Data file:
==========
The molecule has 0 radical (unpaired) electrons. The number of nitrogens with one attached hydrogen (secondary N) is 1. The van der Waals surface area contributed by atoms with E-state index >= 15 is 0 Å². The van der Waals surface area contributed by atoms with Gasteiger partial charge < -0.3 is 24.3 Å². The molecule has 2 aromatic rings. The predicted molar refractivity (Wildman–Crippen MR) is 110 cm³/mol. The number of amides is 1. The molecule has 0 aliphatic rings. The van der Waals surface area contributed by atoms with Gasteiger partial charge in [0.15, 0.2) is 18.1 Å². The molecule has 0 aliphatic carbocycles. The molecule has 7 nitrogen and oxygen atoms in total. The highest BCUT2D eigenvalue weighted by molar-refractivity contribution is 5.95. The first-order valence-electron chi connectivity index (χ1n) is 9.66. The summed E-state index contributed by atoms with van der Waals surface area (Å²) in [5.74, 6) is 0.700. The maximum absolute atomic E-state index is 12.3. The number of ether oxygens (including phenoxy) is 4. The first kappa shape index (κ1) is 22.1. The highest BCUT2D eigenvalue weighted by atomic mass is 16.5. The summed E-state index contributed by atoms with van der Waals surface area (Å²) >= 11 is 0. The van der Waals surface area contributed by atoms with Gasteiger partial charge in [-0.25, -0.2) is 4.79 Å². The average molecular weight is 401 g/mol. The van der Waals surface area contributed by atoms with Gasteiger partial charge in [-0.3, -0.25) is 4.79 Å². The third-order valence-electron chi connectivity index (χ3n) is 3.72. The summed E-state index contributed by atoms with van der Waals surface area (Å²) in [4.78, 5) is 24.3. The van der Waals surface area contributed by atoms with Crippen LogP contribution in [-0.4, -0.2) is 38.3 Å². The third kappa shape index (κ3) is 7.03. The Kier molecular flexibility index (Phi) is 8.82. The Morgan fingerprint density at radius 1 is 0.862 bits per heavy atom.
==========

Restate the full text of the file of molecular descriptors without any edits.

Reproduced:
The molecule has 0 radical (unpaired) electrons. The number of nitrogens with one attached hydrogen (secondary N) is 1. The van der Waals surface area contributed by atoms with E-state index >= 15 is 0 Å². The van der Waals surface area contributed by atoms with Gasteiger partial charge < -0.3 is 24.3 Å². The molecule has 2 aromatic rings. The predicted molar refractivity (Wildman–Crippen MR) is 110 cm³/mol. The number of amides is 1. The molecule has 0 aliphatic rings. The van der Waals surface area contributed by atoms with Gasteiger partial charge in [0.15, 0.2) is 18.1 Å². The molecule has 0 aliphatic carbocycles. The molecule has 7 nitrogen and oxygen atoms in total. The highest BCUT2D eigenvalue weighted by molar-refractivity contribution is 5.95. The first-order valence-electron chi connectivity index (χ1n) is 9.66. The summed E-state index contributed by atoms with van der Waals surface area (Å²) in [5.74, 6) is 0.700. The maximum absolute atomic E-state index is 12.3. The number of ether oxygens (including phenoxy) is 4. The first kappa shape index (κ1) is 22.1. The highest BCUT2D eigenvalue weighted by atomic mass is 16.5. The summed E-state index contributed by atoms with van der Waals surface area (Å²) >= 11 is 0. The van der Waals surface area contributed by atoms with Gasteiger partial charge in [-0.25, -0.2) is 4.79 Å². The average molecular weight is 401 g/mol. The van der Waals surface area contributed by atoms with Gasteiger partial charge in [-0.3, -0.25) is 4.79 Å². The third-order valence-electron chi connectivity index (χ3n) is 3.72. The summed E-state index contributed by atoms with van der Waals surface area (Å²) in [4.78, 5) is 24.3. The van der Waals surface area contributed by atoms with Crippen LogP contribution in [-0.4, -0.2) is 38.3 Å². The third kappa shape index (κ3) is 7.03. The Kier molecular flexibility index (Phi) is 8.82. The Morgan fingerprint density at radius 1 is 0.862 bits per heavy atom.